California’s Bulky Interim Report Backs Reparations and Separate Schools for Black Residents

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    California released a 500-page interim report that advocates for reparations for slavery and separate black schools. The report, which was released by the state's Task Force to Study and Develop Reparation Proposals for African Americans, is the result of discussions that started last June when Governor Gavin Newsom (D) signed the AB 3121 law.

    The panel of nine members, comprised of mostly black members, has been deadlocked for months over the issue of who would receive the proposed reparations—based on color or confined to those who can prove they originated directly from slaves. The panel ultimately chose to narrow its focus. However, the legislative recommendations contained in the interim report are broad-based measures that are applicable to all “Black Californians,” such as the proposal to “[e]stimate the value of Black-owned businesses and property in California stolen or destroyed through acts of racial terror, distribute this amount back to Black Californians, and make housing grants, zero-interest business and housing loans and grants available to Black Californians.”

    This interim report suggests the creation of an entirely separate system of public-funded black schools, which are described in the report as “African American/American Freedmen owned and controlled K-12 schools, colleges and universities, trade and professional schools.” (It isn't clear how this could be accomplished, as the state constitution makes it clear that the state cannot discriminate based on race.) The executive summary explains that “a detailed program of reparations for African Americans” will be prepared prior to the release of the report's final version and calls on the state to propose to “the federal government [to] create a Reparations Commission for African Americans/American Freedmen through statute or executive action.”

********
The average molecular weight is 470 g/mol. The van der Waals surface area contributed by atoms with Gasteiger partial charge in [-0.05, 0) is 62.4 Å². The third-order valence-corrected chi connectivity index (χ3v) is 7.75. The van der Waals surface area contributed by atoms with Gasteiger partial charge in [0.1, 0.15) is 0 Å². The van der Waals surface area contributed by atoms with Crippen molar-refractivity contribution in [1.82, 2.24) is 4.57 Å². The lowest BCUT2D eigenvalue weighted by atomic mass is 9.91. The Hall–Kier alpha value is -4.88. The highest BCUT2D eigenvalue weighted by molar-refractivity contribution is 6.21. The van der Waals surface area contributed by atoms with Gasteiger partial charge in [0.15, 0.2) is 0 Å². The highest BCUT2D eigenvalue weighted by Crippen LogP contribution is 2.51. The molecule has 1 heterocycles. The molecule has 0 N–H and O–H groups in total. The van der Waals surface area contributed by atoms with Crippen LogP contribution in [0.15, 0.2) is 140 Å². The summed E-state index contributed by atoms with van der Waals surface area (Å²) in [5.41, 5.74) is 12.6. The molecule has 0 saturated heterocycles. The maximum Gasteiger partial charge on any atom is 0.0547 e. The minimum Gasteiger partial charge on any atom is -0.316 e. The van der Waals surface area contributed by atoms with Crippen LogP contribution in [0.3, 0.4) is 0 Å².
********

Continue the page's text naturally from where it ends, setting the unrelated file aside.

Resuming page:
The report includes a variety of bold and controversial claims, including, “Despite California entering the Union in 1850 as a free state, its early state government supported slavery.” It further claims that the “American government at all levels, including in California, has historically criminalized African Americans for the purposes of social control, and to maintain an economy based on exploited Black labor.”

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